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Robin Guthrie – 3:19 (Soundtrack)

In the five years since 2003, when Robin Guthrie released his solo debut album, Imperial, he has kept busy. There was Imperial and another full-length, two EPs, one soundtrack, and last year two full-length collaborations with Harold Budd. And now, this year, he releases another soundtrack. The man likes to keep working, and I have no complaints with that.

This is the soundtrack to a Spanish film. I watched the trailer on the website, but since I don’t speak Spanish I was unable to figure out what the film is about. The trailer consists of a lot of people having intense dialog in Spanish. So, a talking movie then. Whatever.

Not that it matters, as this music stands on its own just fine. Guthrie’s mellow ambient music would, I think, work well in a film, but it is also good for just sitting and listening. Normally Guthrie makes his songs out of guitars heavily effected and backed by some simple drumming. Occasionally there is a bass riff or two. Here, however, he expands his palate to include piano, and occasional strings. For example, ‘Lucia’s Lament’ features a lovely wavering organ drone behind Guthrie’s echoed guitar arpeggios, while ‘Comprensión’ starts with a lovely piano bit, and then grows to include a nice chugging drum machine behind the guitar.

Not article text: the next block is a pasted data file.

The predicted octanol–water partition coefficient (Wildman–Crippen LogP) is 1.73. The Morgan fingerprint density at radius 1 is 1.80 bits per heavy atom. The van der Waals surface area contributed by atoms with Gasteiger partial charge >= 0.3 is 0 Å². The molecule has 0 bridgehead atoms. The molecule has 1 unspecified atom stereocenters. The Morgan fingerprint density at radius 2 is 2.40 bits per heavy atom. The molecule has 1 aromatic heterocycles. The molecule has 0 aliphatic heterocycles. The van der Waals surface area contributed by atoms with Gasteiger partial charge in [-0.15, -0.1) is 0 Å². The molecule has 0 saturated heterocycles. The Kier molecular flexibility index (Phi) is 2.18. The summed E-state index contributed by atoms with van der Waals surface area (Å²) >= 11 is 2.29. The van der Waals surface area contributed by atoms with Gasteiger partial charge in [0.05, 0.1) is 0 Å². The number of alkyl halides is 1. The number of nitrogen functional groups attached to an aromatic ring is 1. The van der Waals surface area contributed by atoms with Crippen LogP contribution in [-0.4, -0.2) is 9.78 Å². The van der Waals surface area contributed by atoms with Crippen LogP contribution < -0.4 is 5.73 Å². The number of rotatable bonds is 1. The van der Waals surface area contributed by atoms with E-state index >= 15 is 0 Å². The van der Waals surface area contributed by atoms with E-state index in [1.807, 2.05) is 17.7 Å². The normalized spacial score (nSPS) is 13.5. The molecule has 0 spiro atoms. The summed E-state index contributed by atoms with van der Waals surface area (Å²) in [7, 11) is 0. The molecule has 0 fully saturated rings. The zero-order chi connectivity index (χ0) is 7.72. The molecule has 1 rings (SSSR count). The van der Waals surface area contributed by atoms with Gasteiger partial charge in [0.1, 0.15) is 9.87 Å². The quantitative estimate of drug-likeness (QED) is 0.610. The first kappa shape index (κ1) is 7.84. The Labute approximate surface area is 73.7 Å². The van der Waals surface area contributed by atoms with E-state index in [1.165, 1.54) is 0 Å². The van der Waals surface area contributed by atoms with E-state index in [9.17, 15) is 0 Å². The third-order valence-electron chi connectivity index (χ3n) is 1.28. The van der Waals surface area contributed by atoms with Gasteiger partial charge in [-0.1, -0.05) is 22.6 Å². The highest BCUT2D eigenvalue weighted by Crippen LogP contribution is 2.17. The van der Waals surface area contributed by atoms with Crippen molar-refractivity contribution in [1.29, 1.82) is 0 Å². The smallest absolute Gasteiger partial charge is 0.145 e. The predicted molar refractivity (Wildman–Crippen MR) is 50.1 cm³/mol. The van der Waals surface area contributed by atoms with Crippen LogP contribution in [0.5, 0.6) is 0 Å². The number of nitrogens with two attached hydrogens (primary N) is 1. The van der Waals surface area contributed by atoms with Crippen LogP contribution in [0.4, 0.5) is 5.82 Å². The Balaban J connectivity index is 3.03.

I think that 3:19 is some of Guthrie’s best work. In all honesty, this is my favorite of the things he has done since Imperial. It’s about 35 minutes long, but he packs a lot into that time frame. Many of the songs are just simply lovely, and what’s really great is that it all flows together. Song ebbs into song and the whole thing just moves along nicely.

Standout tracks include the afore-mentioned ‘Comprensión’, where the guitar just continues to grow, and ‘En Me Punto, En Ti Punto, Y Muy En Ti Punto’, where he uses a staccato guitar riff in a rhythm that flows like the title read out loud! No, really — it’s an awesome effect. Also worth mentioning is ‘Lisa@Dixo.com’, which I am guessing is about one of the people sitting around the table in the trailer. This is a light song, starting with a delicate string of notes, before Guthrie adds in some effects. An interlude while Lisa checks her email? Who knows, but it’s a pretty little song.

So, once again, Mr. Guthrie has done it. This is an interesting album with a lot of depth to it, yet it works equally as well as tranquil background music. And I, for one, find it perfectly enjoyable without knowing a thing about the film that this music was made for.



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